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edown markedoc 0.3.2

markedoc helps you keep your project's README.md in sync with your overview.edoc.

This is the opposite direction from what edown otherwise does.

markedoc translates Markdown formatted texts into Erlang EDoc format, for inclusion into EDoc generated html docs. It is for use on Linux, FreeBSD and Mac OS X and any system that you can install sed on.

Status: pre-beta. Quite stable and usable. See Status.

markedoc is a mere sed command file to convert markdown to edoc. It is part of the edown project. The actual script file is in the bin folder: bin/markedoc.sed. Your contribution to make markedoc stable is highly welcome.

Use

At the command line for

FreeBSD, Mac OS X $ sed -E -f markedoc.sed >

Linux $ sed -r -f markedoc.sed >

Usage for Linux and FreeBSD and Mac OS X is completely the same, except for the -r instead of the -E parameter. Both mean the same but happen to have a different name. In the examples below, replace -E with -r where necessary.

Requirements

Test

FreeBSD, Mac OS X $ samples/markedoc/test-bsd.sh

Linux $ samples/markedoc/test-linux.sh

Then check html files as listed in the output.

Sample

From edown project root, try out:

FreeBSD, Mac OS X $ sed -E -f bin/markedoc.sed samples/markedoc/SAMPLE1.md > samples/markedoc/doc/SAMPLE.edoc $ erl -noshell -run edoc_run application "'myapp'" '"samples/markedoc"' '[]'

Linux $ sed -r -f bin/markedoc.sed samples/markedoc/SAMPLE1.md > samples/markedoc/doc/SAMPLE.edoc $ erl -noshell -run edoc_run application "'myapp'" '"samples/markedoc"' '[]'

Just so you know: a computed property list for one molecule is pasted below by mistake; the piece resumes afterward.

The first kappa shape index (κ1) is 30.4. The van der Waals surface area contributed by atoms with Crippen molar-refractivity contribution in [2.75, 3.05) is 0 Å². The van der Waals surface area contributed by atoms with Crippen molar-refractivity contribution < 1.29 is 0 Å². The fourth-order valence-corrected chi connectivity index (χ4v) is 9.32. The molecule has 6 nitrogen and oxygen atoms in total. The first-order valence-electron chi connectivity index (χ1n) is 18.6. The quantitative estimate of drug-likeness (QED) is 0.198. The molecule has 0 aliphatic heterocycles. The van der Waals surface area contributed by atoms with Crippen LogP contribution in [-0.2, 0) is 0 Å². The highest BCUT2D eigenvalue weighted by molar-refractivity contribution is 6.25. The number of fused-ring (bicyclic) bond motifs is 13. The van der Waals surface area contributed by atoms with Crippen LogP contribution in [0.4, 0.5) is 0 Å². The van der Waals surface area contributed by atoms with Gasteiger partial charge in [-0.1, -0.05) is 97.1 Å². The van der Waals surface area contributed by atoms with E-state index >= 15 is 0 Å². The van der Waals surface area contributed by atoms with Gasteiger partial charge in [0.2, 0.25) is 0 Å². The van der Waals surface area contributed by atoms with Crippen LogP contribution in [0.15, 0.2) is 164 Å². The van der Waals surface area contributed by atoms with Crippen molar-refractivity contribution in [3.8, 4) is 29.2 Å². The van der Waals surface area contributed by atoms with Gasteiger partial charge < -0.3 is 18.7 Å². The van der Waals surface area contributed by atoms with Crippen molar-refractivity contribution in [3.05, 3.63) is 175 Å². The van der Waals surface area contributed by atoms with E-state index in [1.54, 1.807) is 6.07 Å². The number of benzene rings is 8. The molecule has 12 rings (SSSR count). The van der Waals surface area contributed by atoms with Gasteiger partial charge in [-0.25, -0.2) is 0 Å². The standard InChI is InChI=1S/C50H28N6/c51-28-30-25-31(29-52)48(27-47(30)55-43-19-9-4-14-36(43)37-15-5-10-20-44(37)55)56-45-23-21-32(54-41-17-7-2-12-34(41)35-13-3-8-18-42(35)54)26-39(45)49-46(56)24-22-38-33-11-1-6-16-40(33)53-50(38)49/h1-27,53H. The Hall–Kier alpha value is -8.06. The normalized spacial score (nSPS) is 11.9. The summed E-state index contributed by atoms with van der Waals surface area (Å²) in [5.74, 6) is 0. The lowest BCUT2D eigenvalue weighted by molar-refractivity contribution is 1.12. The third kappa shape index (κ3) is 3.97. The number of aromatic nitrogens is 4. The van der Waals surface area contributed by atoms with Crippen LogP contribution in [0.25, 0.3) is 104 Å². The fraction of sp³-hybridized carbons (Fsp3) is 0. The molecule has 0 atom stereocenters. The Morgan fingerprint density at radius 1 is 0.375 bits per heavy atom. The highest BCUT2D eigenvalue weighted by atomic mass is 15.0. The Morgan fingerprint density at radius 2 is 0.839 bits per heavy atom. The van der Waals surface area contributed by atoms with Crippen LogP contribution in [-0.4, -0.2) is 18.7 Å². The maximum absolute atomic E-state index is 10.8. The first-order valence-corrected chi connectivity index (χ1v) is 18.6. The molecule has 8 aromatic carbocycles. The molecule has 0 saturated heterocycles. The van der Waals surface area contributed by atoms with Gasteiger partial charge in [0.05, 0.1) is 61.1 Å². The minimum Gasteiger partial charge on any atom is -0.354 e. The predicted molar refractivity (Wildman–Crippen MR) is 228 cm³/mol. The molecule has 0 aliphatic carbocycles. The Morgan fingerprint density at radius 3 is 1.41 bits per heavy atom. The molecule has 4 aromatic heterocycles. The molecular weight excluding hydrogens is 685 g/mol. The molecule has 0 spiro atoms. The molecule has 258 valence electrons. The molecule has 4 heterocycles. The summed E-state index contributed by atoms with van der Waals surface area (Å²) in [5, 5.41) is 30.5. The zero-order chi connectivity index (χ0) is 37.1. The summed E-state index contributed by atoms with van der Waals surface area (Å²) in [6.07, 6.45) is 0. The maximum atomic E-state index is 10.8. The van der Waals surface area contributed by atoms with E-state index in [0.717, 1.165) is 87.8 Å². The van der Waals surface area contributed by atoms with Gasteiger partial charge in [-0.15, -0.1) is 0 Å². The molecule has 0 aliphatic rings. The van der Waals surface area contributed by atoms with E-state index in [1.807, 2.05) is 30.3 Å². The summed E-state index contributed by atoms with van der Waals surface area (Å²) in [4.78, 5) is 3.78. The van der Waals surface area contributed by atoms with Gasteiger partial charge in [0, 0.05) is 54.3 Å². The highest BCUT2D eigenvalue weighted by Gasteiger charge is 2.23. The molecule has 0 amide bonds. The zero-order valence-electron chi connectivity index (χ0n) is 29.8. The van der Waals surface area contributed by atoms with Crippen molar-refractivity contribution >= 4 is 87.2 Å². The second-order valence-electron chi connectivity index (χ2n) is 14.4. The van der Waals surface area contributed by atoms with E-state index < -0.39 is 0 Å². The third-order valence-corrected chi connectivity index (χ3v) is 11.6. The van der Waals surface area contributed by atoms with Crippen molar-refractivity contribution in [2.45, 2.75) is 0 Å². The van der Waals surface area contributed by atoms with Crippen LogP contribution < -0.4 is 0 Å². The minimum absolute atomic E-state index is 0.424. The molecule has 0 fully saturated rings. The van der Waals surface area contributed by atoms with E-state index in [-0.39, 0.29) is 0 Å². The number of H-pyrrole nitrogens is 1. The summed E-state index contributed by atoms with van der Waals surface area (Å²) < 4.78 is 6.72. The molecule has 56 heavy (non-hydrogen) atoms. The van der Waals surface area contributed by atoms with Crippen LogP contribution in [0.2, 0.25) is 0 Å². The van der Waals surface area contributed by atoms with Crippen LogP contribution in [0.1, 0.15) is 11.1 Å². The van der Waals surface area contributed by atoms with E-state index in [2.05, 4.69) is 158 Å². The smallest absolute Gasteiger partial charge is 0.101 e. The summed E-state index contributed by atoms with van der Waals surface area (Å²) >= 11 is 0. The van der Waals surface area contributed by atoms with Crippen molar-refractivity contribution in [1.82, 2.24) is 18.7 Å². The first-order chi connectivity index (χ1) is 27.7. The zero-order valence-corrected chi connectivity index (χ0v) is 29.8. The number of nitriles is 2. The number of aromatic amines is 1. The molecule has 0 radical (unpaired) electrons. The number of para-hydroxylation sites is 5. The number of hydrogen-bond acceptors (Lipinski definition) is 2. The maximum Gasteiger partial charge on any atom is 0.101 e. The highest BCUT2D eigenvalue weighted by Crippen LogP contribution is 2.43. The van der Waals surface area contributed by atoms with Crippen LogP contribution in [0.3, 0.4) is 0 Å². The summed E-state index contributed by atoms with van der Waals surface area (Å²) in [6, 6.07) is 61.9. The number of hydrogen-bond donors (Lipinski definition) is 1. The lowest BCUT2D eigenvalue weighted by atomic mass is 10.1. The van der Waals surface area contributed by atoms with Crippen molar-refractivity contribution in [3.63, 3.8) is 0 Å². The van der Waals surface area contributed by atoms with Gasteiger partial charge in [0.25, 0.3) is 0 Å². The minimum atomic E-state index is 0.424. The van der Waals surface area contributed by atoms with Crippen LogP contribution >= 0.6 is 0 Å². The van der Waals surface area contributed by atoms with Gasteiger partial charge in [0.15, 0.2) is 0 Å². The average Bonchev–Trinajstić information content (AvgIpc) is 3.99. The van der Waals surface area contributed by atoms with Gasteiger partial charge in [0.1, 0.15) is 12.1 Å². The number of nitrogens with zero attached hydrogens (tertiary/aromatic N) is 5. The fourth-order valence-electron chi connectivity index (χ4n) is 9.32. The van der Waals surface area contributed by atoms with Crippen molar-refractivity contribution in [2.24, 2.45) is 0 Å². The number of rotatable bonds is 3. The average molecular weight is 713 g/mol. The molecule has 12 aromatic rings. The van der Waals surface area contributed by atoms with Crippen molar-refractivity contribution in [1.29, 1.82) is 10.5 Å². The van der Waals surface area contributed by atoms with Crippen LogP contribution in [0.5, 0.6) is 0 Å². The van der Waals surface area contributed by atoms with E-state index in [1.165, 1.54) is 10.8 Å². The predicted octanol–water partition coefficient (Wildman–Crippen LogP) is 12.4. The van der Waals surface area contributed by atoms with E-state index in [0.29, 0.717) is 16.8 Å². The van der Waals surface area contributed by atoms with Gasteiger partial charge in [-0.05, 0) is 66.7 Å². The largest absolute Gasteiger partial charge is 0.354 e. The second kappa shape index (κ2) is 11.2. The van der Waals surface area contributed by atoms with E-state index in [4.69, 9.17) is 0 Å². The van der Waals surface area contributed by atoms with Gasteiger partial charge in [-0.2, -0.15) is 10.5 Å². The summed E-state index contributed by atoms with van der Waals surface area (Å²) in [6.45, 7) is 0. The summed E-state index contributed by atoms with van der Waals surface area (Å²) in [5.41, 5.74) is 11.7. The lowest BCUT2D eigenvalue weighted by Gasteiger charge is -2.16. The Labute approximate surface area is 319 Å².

This creates a SAMPLE.edoc file from SAMPLE1.md, which is then included in the EDoc generation. Point your browser at

samples/markedoc/doc/overview-summary.html

to see the result. For something only vaguely related but pretty, try:

$ erl -noshell -run edoc_run application "'myapp'" '"samples/markedoc"' '[{def,{vsn,""}},{stylesheet, "markedoc.css"}]'

This illustrates the motivation for the markedoc as it is now: to have all code lines in one block in order to be able to address them as one united div from css.

For your own projects you'd copy markedoc.sed in the right place and do something like:

FreeBSD, Mac OS X $ sed -E -f bin/markedoc.sed README.md > doc/README.edoc $ erl -noshell -run edoc_run application "'myapp'" '"."' '[]'

Linux $ sed -r -f bin/markedoc.sed README.md > doc/README.edoc $ erl -noshell -run edoc_run application "'myapp'" '"."' '[]'

And that's it. This could also be part of your Makefile. For the intermediary README.edoc to automatically become part of your generated EDoc html pages, you would use a @docfile tag in your overview.edoc file, like so: